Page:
The lead researcher on Australia’s first large-scale study to follow men with prostate cancer for five years from their diagnosis has urged Queensland men to fight prostate cancer with physical activity.
Professor Suzanne Chambers, lead researcher on the ProsCan project for Cancer Council Queensland, said men affected by prostate cancer could benefit significantly from a healthy diet and lifestyle.
"Prostate cancer is the most common cancer diagnosed in Queensland men and has significant impact on men’s health," Prof Chambers said.
"What we also know though is that as this disease mostly affects older men, they are often at the same time facing other chronic illness, such as hypertension and heart disease, which further compromise their quality of life.
"Much of this is related to being overweight and having an inactive lifestyle."
The number of new prostate cancer cases diagnosed each year over the past five years in Queensland has increased from 2,674 cases in 2003 to 3,680 cases diagnosed in 2007.
"As the number of men with prostate cancer increases in our community we need to be thinking about ways to help then enhance their quality of life," Prof Chambers said.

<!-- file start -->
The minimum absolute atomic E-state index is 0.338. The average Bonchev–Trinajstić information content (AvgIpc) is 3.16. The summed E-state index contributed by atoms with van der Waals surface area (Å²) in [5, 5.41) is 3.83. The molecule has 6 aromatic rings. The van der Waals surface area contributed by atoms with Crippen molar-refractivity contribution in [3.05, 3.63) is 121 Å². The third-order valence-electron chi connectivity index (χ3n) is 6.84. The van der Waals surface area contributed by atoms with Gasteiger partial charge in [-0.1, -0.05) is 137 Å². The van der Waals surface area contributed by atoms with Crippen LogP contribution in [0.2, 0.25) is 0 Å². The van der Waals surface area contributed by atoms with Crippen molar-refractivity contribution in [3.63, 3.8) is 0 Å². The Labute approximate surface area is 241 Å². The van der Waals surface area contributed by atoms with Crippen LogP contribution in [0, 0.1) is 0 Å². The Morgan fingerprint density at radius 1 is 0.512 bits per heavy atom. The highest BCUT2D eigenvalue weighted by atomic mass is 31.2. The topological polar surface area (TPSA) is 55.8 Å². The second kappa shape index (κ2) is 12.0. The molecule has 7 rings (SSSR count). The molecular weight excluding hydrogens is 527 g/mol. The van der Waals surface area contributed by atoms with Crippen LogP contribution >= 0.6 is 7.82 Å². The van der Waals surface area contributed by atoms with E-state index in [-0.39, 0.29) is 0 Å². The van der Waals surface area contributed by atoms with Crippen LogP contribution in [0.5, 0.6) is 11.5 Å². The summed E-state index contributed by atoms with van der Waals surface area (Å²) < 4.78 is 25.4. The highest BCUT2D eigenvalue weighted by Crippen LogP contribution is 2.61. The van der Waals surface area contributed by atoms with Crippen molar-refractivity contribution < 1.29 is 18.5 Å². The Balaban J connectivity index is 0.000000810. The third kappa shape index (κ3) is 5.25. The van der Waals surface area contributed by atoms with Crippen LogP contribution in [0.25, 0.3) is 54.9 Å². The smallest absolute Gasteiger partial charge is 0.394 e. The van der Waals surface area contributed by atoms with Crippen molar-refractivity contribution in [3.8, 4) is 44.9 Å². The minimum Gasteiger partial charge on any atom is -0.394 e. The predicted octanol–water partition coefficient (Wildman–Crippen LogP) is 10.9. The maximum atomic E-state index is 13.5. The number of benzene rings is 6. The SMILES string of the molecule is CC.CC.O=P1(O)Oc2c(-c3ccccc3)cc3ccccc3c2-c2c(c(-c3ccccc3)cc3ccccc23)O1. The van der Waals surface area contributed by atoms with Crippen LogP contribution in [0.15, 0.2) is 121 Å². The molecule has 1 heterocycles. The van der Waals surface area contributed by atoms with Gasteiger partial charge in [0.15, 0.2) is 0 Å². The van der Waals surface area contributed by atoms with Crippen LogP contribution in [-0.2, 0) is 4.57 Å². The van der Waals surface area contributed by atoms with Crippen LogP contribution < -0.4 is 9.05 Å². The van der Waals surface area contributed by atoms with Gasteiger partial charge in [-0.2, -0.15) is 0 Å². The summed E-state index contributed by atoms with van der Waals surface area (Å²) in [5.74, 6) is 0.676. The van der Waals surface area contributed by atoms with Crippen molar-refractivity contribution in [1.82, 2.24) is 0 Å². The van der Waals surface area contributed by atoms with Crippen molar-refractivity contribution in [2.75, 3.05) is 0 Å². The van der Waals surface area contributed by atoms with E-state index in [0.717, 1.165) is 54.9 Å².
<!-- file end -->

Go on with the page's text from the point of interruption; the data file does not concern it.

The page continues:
"The good news is that as well as helping with overall wellness, there is evidence to suggest that higher levels of physical activity and strength may also enhance men’s ability to manage the side effects of prostate cancer treatment."
Prof Chambers is currently leading a study following men with prostate cancer for five years to document their patterns of care and better understand the impacts of the cancer on their health and quality of life.
"Prostate cancer is a major issue in men’s health, with one in eight Queensland men at risk of developing prostate cancer in their lifetime," she said.
"Our research will help to guide the development of world-leading supportive care interventions to help improve quality of life and potentially survival."
September is prostate cancer awareness month.
(Source: Cancer Council Queensland)